Responding to the execution on Monday of 21 individuals in Iraq, including individuals allegedly affiliated to the Islamic State (IS) and convicted of terror-related charges, Lynn Maalouf, Amnesty International’s Deputy Regional Director for the Middle East and North Africa, said:
“It is high time the Iraqi authorities put an end to executing people. Retaliatory executions not only fail to deliver justice to the victims and to their families, they serve to reinforce perceptions of partial justice, at a time when the authorities are quiet in regards to other serious violations such as torture and enforced disappearances that are still taking place across the country.
“At a time when the authorities are pressing ahead to close the chapter of the conflict with IS, they should ensure they are not doing so by perpetuating the sort of actions that have been highlighted as the seeds of previous cycles of violence – which yesterday’s tragic execution is a stark example of.”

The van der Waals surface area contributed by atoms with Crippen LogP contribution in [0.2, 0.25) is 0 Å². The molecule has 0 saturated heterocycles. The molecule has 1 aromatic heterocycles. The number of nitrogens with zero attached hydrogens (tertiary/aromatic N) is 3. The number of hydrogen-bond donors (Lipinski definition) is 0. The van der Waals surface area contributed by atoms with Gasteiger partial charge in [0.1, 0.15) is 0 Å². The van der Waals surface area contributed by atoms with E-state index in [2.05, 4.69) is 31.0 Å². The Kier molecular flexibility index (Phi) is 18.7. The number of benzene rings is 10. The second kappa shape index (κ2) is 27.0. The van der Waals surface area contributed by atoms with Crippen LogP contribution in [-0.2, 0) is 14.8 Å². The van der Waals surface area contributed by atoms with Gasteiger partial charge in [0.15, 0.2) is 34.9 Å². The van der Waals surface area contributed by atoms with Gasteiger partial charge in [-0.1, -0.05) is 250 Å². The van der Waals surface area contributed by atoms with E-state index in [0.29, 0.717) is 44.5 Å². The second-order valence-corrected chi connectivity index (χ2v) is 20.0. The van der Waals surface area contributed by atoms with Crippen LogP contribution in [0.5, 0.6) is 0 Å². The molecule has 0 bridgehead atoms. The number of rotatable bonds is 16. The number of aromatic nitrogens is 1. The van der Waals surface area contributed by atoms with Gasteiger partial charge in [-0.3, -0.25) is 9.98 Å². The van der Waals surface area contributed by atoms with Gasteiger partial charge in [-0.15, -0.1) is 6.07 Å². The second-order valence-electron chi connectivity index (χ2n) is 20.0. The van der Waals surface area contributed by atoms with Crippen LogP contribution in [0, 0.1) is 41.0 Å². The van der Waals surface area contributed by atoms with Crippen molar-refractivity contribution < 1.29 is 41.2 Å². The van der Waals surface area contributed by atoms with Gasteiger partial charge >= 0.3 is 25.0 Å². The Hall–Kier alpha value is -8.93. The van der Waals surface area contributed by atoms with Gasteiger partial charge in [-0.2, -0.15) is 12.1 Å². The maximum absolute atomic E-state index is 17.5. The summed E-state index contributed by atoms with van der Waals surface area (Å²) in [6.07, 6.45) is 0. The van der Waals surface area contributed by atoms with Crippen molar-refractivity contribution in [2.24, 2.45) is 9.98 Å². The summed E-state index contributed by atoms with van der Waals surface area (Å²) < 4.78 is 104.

Since the end of the military operation to retake areas under IS control three years ago, Iraqi courts have sentenced and tried scores of individuals for suspected affiliation with IS in unfair trials, often resulting in the death penalty, and in many cases sentences were based on so-called “confessions” extracted under torture.
Last year, Iraq ranked fourth among countries that carry out executions, with the number of recorded executions almost doubling between 2018 and 2019.
Amnesty International opposes the death penalty in all cases without exception, regardless of the nature of the crime, the characteristics of the offender, or the method used by the state to execute the prisoner. The death penalty is a violation of the right to life; it is the ultimate cruel, inhuman and degrading punishment.
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